Of the three phases in a football game, Cade Otton considers the fourth to be most important.
More than the game-winning catches and more than the game-saving fumbles he’s caused in the past four years playing football at Tumwater High School, Otton takes pride in what happens on the sidelines.
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Being a great teammate. Respecting others. Growing as a leader.
“You can sure tell that is from the Otton lineage,” Centralia coach Matt Whitmire said.
It’s all part of the creed Sid Otton, Cade’s grandfather and Washington state’s all-time winningest high school football coach, taught for 43 years at Tumwater.
And the guiding principles Cade; his father, Tim, an assistant coach and former player at Tumwater; his uncle, Brad, a former player; and so many others who have cycled through the T-Birds’ program have faithfully followed.
“I think the last name Otton comes with great expectations to be a respectful person, a person with honor,” Cade Otton said.
“That’s something I knew was associated with the name, obviously with my grandpa and my dad and my uncle. I think that’s kind of what the name represents around here.”
Those intangibles, and the athletic prowess that for years has left so many local coaches mystified, are why Cade Otton, who has orally committed to the University of Washington, is The Olympian’s 2016 All-Area Football Player of the Year.
Sid Otton describes Cade as a “sideline-to-sideline, whistle-to-whistle” type of player.
In his four years playing for Tumwater, Cade Otton, a tight end, linebacker and the T-Birds’ long snapper, has set a flurry of program records.
His 95 receptions, 1,705 yards and 33 touchdowns are No. 1 all time. He also collected 284 tackles.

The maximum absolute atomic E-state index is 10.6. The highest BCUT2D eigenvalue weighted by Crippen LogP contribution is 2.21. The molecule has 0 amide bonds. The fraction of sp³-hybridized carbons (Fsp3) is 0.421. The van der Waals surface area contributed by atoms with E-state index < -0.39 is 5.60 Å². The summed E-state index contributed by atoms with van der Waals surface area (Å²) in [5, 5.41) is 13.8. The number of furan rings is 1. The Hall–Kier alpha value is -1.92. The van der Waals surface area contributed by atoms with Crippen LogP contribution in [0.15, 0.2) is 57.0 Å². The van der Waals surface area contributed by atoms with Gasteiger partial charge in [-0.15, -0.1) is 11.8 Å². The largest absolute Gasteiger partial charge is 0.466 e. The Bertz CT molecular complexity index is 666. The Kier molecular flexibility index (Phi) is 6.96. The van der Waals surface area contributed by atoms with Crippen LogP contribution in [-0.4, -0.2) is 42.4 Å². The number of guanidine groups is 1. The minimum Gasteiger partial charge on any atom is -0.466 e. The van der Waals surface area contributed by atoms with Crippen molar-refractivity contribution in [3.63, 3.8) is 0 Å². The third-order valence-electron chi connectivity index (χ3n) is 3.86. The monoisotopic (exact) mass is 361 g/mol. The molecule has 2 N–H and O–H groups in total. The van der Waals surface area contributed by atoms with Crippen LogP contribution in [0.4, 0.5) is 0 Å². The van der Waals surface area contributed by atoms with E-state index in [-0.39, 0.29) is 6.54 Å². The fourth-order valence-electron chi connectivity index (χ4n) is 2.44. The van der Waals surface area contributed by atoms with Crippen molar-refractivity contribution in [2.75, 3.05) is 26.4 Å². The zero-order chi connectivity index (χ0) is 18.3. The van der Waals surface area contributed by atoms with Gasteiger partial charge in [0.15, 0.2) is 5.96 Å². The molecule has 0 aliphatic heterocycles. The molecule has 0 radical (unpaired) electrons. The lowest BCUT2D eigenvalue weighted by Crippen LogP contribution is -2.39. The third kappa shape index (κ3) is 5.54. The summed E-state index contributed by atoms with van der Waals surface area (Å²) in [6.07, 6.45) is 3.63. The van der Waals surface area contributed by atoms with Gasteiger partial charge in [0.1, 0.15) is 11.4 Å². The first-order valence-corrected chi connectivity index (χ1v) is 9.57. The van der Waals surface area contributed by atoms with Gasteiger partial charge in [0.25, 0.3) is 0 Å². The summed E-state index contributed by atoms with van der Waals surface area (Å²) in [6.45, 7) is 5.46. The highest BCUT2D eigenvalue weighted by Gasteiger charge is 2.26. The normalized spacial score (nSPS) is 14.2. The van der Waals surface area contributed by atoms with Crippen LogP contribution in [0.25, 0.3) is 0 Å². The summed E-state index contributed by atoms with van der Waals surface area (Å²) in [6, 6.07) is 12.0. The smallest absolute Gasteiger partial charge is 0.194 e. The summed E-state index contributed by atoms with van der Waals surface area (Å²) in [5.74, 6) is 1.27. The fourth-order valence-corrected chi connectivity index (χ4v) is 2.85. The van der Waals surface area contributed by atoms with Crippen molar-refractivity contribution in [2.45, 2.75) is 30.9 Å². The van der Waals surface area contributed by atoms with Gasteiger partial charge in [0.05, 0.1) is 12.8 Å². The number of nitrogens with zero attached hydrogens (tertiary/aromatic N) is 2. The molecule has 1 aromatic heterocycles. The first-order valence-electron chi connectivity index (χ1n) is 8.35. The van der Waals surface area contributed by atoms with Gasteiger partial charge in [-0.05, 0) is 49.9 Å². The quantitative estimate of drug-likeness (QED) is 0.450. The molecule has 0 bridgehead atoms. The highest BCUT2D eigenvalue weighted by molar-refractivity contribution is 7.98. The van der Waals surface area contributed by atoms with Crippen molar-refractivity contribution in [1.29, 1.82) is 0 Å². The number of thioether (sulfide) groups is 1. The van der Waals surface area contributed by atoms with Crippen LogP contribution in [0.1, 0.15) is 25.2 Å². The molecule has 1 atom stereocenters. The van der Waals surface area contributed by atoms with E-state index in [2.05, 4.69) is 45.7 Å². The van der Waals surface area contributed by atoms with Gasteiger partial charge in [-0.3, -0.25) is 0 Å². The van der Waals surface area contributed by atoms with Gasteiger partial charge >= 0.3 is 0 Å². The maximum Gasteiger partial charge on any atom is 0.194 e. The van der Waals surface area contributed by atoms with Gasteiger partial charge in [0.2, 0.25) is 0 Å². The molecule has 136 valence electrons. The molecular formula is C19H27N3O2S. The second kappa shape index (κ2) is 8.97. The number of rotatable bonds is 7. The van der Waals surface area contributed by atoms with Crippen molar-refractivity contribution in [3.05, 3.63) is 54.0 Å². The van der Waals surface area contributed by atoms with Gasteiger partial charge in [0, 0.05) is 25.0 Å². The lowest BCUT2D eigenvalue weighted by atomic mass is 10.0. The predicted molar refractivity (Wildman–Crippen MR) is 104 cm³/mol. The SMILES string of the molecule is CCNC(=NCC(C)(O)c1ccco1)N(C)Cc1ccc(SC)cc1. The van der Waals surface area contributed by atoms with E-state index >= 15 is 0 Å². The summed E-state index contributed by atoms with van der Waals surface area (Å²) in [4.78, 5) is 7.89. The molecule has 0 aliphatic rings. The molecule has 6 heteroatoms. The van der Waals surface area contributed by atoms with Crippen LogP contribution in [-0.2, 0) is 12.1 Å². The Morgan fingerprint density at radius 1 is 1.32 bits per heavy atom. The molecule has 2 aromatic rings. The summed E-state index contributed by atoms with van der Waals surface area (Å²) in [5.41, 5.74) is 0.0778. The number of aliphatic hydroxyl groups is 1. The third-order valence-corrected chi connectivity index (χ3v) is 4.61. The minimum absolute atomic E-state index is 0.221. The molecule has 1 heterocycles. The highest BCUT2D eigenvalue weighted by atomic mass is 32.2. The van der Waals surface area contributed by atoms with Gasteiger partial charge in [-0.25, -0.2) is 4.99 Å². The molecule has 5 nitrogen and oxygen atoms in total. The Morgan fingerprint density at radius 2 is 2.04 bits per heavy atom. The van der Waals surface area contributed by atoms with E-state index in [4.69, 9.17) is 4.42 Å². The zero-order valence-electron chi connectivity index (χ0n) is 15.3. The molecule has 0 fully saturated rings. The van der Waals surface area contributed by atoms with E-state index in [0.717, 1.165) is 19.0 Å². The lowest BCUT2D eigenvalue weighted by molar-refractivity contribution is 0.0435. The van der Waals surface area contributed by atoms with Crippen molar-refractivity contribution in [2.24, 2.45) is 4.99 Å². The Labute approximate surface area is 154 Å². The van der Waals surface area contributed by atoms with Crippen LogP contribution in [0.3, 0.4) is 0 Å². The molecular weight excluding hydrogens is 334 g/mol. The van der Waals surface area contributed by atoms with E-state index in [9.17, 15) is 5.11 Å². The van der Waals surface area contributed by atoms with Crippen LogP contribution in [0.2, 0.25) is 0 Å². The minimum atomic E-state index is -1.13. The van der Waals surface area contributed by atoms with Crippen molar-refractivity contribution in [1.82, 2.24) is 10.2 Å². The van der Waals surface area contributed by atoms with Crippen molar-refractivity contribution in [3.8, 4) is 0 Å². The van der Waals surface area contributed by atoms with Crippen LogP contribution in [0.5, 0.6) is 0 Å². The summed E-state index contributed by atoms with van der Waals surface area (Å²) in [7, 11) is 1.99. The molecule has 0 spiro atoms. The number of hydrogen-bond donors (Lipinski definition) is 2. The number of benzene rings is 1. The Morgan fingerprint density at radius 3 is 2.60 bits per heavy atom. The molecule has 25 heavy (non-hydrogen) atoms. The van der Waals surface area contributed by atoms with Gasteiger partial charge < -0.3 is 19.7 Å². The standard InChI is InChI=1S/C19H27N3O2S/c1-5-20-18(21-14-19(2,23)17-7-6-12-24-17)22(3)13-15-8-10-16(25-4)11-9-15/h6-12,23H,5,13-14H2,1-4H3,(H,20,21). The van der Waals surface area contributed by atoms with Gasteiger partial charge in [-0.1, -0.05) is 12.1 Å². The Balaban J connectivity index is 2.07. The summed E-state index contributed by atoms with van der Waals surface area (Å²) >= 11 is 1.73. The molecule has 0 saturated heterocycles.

“He’s got the attributes you want,” Sid Otton said. “He’s got the height, and he’s got the athletic ability. He’s going to get better and better. He’s coachable, and he’s a smart kid.”
He’s a playmaker.
Cade Otton has been likened to Mark Bruener, who was an all-state tight end and linebacker for Aberdeen in the early 1990s, went on to play for UW and spent most of his NFL career with the Pittsburgh Steelers.
Whitmire ventures Cade Otton is the most dominant player he’s seen in the area since Jonathan Stewart’s days at Timberline.
“He’s just one of those kids,” Whitmire said. “He’s going to block, he’s going to catch the ball, and he’s going to make a play at a crucial time.”
He’s done that several times during the course of his career. He nearly created a déjà vu effect when he caused a fumble that led to Tumwater’s thrilling win over Archbishop Murphy in the Class 2A state semifinals last season.
He did the same the following week against Prosser in the state championship game.
“He was the guy, when you had to have it, he would make the play,” Tumwater defensive coordinator Pat Alexander said. “Whether it was catching a pass or causing a fumble. Our last two games last year, to win in the semis and have a chance to win in the final, were because he caused fumbles.